• They are given in an inactive form → hydrolyzed in the GIT
into active forms → GIT irritation → modify permeability of
the mucosal cells → ↑ fluid and electrolyte secretion in the
GIT → distension → evacuation of soft (or liquid) bulky stools.
They probably cause direct stimulation of the enteric nerves.
• According to the site of GIT irritation they are classified into:
1. Small bowel irritant (hydrolysed in the small intestine by the
action of lipases): castor oil
2. Large bowel irritants (hydrolyzed by colonic bacteria):
a) Bisacodyl and Sodium picosulfate
b) Senna and Cascara
Stimulant (irritant) laxatives
(cont.)
Indications of large bowel irritants:
a)
b)
Bisacodyl and Sodium picosulfate
Senna and Cascara
1. Prevention of straining at stool following
surgery, myocardial infarction or stroke
2. Painful diseases of the anus, e.g., fissure or
hemorrhoids.
Stimulant (irritant) laxatives
(cont.)
1. Bisacodyl and sodium picosulfate:
Dosage forms:
1. Oral (the laxative effects after a dose occurs after 6 – 12
hours; taken at bedtime, it will produce its effect the next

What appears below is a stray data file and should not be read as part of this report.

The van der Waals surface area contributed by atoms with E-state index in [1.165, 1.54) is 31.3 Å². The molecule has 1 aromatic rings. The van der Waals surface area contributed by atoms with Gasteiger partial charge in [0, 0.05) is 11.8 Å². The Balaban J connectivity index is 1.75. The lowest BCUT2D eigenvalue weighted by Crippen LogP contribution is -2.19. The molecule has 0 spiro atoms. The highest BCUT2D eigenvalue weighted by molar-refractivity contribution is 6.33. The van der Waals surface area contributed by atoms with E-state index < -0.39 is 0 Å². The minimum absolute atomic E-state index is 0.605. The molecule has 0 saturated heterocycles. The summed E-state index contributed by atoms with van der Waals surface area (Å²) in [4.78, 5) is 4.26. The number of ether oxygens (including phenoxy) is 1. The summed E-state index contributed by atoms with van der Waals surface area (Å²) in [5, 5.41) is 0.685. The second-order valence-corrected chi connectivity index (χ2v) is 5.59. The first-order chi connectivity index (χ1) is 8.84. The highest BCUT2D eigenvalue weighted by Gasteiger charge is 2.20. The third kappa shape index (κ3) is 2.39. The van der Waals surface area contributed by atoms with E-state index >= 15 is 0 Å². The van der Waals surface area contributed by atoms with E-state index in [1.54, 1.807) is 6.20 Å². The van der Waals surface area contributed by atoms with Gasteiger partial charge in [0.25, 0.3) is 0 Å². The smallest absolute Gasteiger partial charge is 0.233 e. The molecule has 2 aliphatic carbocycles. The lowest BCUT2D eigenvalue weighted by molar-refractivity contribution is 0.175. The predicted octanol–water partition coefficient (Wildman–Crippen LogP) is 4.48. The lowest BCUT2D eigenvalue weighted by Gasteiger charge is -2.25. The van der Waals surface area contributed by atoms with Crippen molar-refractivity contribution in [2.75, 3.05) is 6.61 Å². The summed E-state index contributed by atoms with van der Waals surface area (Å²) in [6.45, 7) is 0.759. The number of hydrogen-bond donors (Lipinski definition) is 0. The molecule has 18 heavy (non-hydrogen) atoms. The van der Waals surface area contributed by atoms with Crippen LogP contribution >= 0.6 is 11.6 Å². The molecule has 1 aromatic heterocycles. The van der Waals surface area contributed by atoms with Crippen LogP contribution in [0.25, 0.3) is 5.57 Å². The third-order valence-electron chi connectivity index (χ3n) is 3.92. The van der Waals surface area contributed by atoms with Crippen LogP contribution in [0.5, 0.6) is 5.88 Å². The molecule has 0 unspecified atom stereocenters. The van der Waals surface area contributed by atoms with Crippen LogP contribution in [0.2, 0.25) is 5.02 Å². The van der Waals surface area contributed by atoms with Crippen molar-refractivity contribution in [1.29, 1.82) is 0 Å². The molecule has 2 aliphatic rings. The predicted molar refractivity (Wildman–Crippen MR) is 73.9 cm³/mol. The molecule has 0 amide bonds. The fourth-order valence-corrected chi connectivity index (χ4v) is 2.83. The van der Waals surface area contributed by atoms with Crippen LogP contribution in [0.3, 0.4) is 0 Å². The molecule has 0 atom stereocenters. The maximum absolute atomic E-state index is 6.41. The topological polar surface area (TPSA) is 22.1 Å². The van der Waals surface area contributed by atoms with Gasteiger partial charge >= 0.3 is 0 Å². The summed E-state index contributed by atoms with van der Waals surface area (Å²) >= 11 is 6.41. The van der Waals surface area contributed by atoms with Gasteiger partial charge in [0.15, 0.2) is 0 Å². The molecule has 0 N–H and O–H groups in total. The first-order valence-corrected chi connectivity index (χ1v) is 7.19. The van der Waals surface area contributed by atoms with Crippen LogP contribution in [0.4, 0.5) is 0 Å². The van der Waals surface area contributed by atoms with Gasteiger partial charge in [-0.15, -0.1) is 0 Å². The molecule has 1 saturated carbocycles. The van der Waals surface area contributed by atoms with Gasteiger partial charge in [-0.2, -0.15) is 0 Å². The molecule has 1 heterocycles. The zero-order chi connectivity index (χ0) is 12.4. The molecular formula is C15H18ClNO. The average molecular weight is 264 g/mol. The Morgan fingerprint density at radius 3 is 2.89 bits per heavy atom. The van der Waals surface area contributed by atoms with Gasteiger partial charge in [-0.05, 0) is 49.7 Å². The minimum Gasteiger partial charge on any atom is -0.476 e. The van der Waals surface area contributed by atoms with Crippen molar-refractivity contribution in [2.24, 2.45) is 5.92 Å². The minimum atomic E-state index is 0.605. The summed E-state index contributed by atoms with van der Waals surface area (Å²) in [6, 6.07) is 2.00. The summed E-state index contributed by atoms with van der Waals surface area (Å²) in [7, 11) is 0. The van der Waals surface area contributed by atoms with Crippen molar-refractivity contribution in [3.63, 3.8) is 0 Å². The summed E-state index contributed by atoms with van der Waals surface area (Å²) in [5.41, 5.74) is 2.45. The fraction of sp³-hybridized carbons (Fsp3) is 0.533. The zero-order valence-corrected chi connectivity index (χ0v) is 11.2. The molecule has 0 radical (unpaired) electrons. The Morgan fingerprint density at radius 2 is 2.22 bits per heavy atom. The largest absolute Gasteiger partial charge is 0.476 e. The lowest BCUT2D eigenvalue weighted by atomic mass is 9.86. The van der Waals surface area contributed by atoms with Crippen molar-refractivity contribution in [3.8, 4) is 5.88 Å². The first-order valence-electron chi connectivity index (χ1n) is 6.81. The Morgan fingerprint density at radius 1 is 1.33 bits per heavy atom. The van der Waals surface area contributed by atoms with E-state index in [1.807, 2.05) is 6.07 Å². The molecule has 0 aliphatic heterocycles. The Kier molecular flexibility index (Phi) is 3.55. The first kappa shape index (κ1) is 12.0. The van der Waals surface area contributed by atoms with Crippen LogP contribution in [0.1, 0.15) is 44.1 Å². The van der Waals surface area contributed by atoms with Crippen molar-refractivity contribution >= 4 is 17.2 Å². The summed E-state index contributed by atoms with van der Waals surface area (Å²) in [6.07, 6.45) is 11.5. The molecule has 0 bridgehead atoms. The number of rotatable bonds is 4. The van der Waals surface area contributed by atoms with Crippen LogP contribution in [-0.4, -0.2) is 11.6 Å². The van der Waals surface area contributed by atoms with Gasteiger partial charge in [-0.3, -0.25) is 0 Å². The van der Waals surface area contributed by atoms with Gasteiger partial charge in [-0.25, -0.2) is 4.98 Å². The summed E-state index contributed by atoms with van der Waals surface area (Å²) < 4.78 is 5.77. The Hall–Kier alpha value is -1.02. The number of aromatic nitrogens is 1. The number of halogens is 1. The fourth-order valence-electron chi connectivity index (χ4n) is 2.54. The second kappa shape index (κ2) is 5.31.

morning)
2. Rectal suppository (for bisacodyl only – the laxative effect
occurs within 30 to 60 min.)
Indications: (also for cascara and senna)
1. Should not be used for more than 10 consecutive days (due
to the possibility of developing atonic colon)
2. Preparation before diagnostic procedures involving the GIT
Stimulant laxatives (cont)
Bisacodyl and sodium picosulfate (cont)
Adverse effects:
1. Abdominal cramps after each dose
2. Over dosage → catharsis and fluid and electrolyte
disturbances.
3. Can damage mucosa and cause inflammation in the
colon.
4. Atonic colon (following years of use)
Contraindications:
1. Intestinal obstruction
Stimulant laxatives (cont.)
2. Cascara and Senna
Dosage forms: